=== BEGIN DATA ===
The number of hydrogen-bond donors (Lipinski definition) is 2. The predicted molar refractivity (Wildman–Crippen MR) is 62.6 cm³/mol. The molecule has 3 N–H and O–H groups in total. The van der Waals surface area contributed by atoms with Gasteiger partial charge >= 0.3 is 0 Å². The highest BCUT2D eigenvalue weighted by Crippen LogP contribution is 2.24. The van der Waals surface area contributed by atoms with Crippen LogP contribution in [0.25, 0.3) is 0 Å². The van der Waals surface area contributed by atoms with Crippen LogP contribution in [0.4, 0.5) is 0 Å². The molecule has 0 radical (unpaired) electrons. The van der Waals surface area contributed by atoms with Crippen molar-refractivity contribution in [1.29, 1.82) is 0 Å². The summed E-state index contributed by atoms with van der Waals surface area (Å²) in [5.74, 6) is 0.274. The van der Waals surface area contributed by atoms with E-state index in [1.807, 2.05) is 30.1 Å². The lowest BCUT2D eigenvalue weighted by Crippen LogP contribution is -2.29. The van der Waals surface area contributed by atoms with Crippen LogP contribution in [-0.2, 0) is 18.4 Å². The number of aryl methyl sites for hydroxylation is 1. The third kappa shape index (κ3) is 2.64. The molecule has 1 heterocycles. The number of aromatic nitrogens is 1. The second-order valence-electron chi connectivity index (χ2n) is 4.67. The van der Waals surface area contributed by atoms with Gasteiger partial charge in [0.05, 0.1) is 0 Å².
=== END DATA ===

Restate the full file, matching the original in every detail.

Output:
The number of hydrogen-bond donors (Lipinski definition) is 2. The predicted molar refractivity (Wildman–Crippen MR) is 62.6 cm³/mol. The molecule has 3 N–H and O–H groups in total. The van der Waals surface area contributed by atoms with Gasteiger partial charge >= 0.3 is 0 Å². The highest BCUT2D eigenvalue weighted by Crippen LogP contribution is 2.24. The van der Waals surface area contributed by atoms with Crippen LogP contribution in [0.25, 0.3) is 0 Å². The van der Waals surface area contributed by atoms with Crippen LogP contribution in [0.4, 0.5) is 0 Å². The molecule has 0 radical (unpaired) electrons. The van der Waals surface area contributed by atoms with Crippen molar-refractivity contribution in [1.29, 1.82) is 0 Å². The summed E-state index contributed by atoms with van der Waals surface area (Å²) in [5.74, 6) is 0.274. The van der Waals surface area contributed by atoms with E-state index in [1.807, 2.05) is 30.1 Å². The lowest BCUT2D eigenvalue weighted by Crippen LogP contribution is -2.29. The van der Waals surface area contributed by atoms with Crippen LogP contribution in [-0.2, 0) is 18.4 Å². The number of aryl methyl sites for hydroxylation is 1. The third kappa shape index (κ3) is 2.64. The molecule has 1 heterocycles. The number of aromatic nitrogens is 1. The second-order valence-electron chi connectivity index (χ2n) is 4.67. The van der Waals surface area contributed by atoms with Gasteiger partial charge in [0.05, 0.1) is 0 Å².